Value can be difficult to identify. It can vary by what the market demands and what the consumer is willing to pay. Market research is invaluable when it comes to discovering what the customer wants.
Then your challenge is to produce that product or service efficiently enough that you can offer it at a price your consumer can afford while also still turning a profit. You will then create your process and system for how to produce the product or service that your client wants and is willing to buy.
Principle 2: Map the Value Stream
Next, you will look for ways to improve your workflow. Look for waste, look for inefficiencies, look for how you can add value for your customer.
The value stream map shows in a visual format how you get your product from the production process to the final delivery to your customer. Not all of these steps will add value to the process. Your challenge is to find the steps that don’t add value and then eliminate them.
Additionally, waste can happen when you add features to your product that your customer doesn’t want or need. The ultimate value doesn’t mean your product has one hundred features. Value means that your product has the exact fifty features your customer wants.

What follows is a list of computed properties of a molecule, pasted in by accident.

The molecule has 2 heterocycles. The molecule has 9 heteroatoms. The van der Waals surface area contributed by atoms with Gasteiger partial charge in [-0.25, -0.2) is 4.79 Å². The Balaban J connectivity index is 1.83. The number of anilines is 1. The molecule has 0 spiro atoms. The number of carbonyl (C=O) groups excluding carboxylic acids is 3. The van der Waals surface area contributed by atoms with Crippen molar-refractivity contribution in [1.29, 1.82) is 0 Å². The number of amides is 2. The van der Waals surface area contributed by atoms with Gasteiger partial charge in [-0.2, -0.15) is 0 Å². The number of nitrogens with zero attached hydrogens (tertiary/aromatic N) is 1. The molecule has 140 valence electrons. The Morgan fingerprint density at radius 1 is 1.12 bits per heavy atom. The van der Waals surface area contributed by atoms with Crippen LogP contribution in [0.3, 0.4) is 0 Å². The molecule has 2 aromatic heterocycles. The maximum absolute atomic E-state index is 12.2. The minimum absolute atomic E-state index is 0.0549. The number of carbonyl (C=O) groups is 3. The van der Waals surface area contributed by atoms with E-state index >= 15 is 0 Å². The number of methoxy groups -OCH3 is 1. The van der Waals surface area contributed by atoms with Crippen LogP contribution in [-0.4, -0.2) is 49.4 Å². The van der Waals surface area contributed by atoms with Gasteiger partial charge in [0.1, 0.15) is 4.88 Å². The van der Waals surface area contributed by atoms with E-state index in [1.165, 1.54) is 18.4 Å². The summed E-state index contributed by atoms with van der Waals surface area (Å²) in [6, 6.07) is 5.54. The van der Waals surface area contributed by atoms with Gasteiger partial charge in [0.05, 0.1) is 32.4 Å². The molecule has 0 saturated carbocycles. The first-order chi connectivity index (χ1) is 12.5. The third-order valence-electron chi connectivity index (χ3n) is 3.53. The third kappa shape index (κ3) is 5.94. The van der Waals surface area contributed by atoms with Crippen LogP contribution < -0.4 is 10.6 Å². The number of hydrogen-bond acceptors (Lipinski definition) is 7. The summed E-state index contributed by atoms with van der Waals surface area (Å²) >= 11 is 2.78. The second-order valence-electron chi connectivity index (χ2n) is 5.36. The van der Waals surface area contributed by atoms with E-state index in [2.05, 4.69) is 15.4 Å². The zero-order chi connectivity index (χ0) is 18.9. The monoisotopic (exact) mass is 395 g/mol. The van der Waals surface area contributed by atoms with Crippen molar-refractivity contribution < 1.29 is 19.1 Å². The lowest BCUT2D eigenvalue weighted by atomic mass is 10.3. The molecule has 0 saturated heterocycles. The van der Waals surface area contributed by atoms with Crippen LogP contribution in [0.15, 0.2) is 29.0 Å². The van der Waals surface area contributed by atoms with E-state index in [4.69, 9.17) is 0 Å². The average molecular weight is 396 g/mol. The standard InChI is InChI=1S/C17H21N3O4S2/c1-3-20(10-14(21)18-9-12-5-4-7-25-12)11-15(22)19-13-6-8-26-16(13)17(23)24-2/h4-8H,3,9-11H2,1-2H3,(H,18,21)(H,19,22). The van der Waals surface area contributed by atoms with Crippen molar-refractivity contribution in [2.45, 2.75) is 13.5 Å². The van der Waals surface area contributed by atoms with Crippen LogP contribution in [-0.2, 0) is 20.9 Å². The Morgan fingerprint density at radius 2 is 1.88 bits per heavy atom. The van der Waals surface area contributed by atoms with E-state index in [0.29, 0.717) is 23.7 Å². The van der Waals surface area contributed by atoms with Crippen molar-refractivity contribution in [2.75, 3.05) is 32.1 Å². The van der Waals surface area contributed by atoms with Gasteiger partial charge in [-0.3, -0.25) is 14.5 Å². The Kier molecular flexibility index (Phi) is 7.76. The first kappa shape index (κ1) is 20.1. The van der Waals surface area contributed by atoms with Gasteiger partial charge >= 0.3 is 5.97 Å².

Don’t add features your customer doesn’t want or need. Anything more is waste.
Principle 3: Create Flow
Once you know the exact steps to your workflow, you need to track that they’re getting done.
From Gantt charts to Kanban boards everyone has their way of creating a workflow process. In reality, it doesn’t matter as much how you plan or track your flow but rather creating and following your plan. It doesn’t matter if you work in two-week sprints or track milestones, to maximize efficiency you must create a workflow for producing your product or service.
Your end goal is for the value-added steps in your workflow to get done seamlessly and without delay or waste in the process.
Principle 4: Establish Pull
While creating large batches does get many products created quickly, it doesn’t do you any good to create products nobody wants and you can’t sell. Don’t allow product to sit on the shelf for months on end. This is a perfect example of waste.
As mentioned earlier, it doesn’t matter is you create a thousand products in the perfect system without waste if they aren’t selling. Only create the correct number of products that will sell in the current market demands. Limit inventory and you will limit one of the biggest forms of waste in the production cycle.
Instead, use the pull method to start production when the client or market demands it. This uses less capital and requires less overhead, thus improving production.
Principle 5: Seek Perfection
As mentioned earlier, one of the main tenants of lean manufacturing is to improve upon your process. Never be satisfied with your current production levels, always be on the lookout for ways you can improve and eliminate more waste.